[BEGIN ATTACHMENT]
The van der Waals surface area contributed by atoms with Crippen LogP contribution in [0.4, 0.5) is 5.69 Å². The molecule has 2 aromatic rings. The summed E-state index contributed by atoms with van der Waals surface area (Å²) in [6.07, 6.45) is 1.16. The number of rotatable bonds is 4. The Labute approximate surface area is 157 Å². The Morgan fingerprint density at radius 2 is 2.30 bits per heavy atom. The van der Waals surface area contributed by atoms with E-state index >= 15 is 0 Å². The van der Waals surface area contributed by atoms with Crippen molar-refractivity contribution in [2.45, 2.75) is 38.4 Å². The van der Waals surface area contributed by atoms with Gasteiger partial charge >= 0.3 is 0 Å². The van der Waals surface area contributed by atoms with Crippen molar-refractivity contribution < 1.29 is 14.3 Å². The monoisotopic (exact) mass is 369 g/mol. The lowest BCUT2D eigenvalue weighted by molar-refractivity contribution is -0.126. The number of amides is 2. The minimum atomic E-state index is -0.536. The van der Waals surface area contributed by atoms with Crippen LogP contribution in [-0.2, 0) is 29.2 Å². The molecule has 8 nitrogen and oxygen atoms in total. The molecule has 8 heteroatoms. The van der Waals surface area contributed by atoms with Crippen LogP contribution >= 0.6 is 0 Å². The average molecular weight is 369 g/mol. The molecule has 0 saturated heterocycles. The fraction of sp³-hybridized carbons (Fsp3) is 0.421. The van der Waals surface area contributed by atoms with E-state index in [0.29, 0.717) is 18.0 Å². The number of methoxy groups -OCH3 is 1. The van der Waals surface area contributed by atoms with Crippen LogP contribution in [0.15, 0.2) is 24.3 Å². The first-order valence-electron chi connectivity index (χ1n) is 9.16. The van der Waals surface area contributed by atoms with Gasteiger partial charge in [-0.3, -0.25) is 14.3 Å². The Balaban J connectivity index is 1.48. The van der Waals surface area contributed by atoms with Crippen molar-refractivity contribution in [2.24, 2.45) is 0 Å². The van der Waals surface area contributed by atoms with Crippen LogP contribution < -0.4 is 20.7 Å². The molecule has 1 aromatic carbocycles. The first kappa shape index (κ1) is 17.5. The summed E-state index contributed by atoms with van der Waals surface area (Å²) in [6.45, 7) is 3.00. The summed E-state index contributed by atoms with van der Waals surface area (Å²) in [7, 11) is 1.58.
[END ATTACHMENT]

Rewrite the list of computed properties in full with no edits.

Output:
The van der Waals surface area contributed by atoms with Crippen LogP contribution in [0.4, 0.5) is 5.69 Å². The molecule has 2 aromatic rings. The summed E-state index contributed by atoms with van der Waals surface area (Å²) in [6.07, 6.45) is 1.16. The number of rotatable bonds is 4. The Labute approximate surface area is 157 Å². The Morgan fingerprint density at radius 2 is 2.30 bits per heavy atom. The van der Waals surface area contributed by atoms with E-state index >= 15 is 0 Å². The van der Waals surface area contributed by atoms with Crippen molar-refractivity contribution in [2.45, 2.75) is 38.4 Å². The van der Waals surface area contributed by atoms with Gasteiger partial charge >= 0.3 is 0 Å². The van der Waals surface area contributed by atoms with Crippen molar-refractivity contribution < 1.29 is 14.3 Å². The monoisotopic (exact) mass is 369 g/mol. The lowest BCUT2D eigenvalue weighted by molar-refractivity contribution is -0.126. The number of amides is 2. The minimum atomic E-state index is -0.536. The van der Waals surface area contributed by atoms with Crippen LogP contribution in [-0.2, 0) is 29.2 Å². The molecule has 8 nitrogen and oxygen atoms in total. The molecule has 8 heteroatoms. The van der Waals surface area contributed by atoms with Crippen LogP contribution >= 0.6 is 0 Å². The average molecular weight is 369 g/mol. The molecule has 0 saturated heterocycles. The fraction of sp³-hybridized carbons (Fsp3) is 0.421. The van der Waals surface area contributed by atoms with E-state index in [0.29, 0.717) is 18.0 Å². The number of methoxy groups -OCH3 is 1. The van der Waals surface area contributed by atoms with Crippen LogP contribution in [0.15, 0.2) is 24.3 Å². The first-order valence-electron chi connectivity index (χ1n) is 9.16. The van der Waals surface area contributed by atoms with Gasteiger partial charge in [-0.3, -0.25) is 14.3 Å². The Balaban J connectivity index is 1.48. The van der Waals surface area contributed by atoms with Crippen molar-refractivity contribution in [2.24, 2.45) is 0 Å². The van der Waals surface area contributed by atoms with Crippen LogP contribution < -0.4 is 20.7 Å². The molecule has 1 aromatic carbocycles. The first kappa shape index (κ1) is 17.5. The summed E-state index contributed by atoms with van der Waals surface area (Å²) in [6.45, 7) is 3.00. The summed E-state index contributed by atoms with van der Waals surface area (Å²) in [7, 11) is 1.58.